Nathan here: A quick word about the half dive which was supposed to be the seond dive of the liveabord trip. We dropped into the water at our scheduled dive site and proceeded to descend only to find the visibility to be horendous - less than 1.5ms which posed serious safety issues. So the dive was quickly cancelled. Our dive computers showed that the experience lasted a total of 8 minutes and we reached 12m. Not much of a dive.

Prior to the liveaboard, Tara and I completed an enriched air course. The theory part was no problem although I must admit that Tara scored a perfect 100% on the exam while I came in at 96%. We then completed two dives with nitrox - 32% and 36% oxygen respectively. Without getting too technical, the main advantage to diving with enriched air is that it decreases the amount of nitrogen the body absorbs when at depth. This a good thing because too much nitrogen can lead to decompression illness which is just not nice. Enriched air has its own considerations but most people here swear by it, especially when diving several times a day over an extended period of time.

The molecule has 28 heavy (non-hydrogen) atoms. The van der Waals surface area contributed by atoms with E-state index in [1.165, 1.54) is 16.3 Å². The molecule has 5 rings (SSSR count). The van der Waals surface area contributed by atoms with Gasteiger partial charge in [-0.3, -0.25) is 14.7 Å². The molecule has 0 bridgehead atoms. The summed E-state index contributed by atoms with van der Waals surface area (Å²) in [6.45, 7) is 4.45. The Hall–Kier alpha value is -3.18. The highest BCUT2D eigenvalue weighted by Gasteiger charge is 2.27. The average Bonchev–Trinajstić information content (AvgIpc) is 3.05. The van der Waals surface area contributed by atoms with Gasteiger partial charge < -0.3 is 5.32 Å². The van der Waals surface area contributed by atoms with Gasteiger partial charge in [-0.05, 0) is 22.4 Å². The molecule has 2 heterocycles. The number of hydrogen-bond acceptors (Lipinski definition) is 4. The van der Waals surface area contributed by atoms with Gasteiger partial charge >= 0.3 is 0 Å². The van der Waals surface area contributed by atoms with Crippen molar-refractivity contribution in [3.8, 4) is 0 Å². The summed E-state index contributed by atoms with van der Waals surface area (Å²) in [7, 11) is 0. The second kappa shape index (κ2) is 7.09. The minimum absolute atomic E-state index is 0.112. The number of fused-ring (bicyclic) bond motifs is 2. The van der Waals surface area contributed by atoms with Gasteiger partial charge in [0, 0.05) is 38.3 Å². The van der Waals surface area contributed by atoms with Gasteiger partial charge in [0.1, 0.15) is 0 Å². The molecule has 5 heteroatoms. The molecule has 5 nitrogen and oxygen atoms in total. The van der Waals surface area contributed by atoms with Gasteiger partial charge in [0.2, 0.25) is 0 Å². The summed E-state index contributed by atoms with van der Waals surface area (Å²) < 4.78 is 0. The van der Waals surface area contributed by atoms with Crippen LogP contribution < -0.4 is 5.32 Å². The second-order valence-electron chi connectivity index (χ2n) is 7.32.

Our first nitrox dive was to see the King Cruiser wreck, which was originally a catamaran-style car and passenger ferry in Kobe, Japan before being purchased by a Thai company to be used as a passenger ferry between nearby islands and Phuket. In May 1997, the ferry struck Anemone Reef (another popular dive site we've been to twice) and it sank nearby. Although there were over 500 people on board when she went down, no lives were lost and now the wreck remains as an underwater attraction in the Phuket dive industry. Of interest, there are many who believe that the sinking was deliberate. Apparently this area was "missing a wreck" for scuba diving so the theory goes that the captain was "bought" to wreck the ship. Hard to imagine but the captain is apparently in jail in Phuket.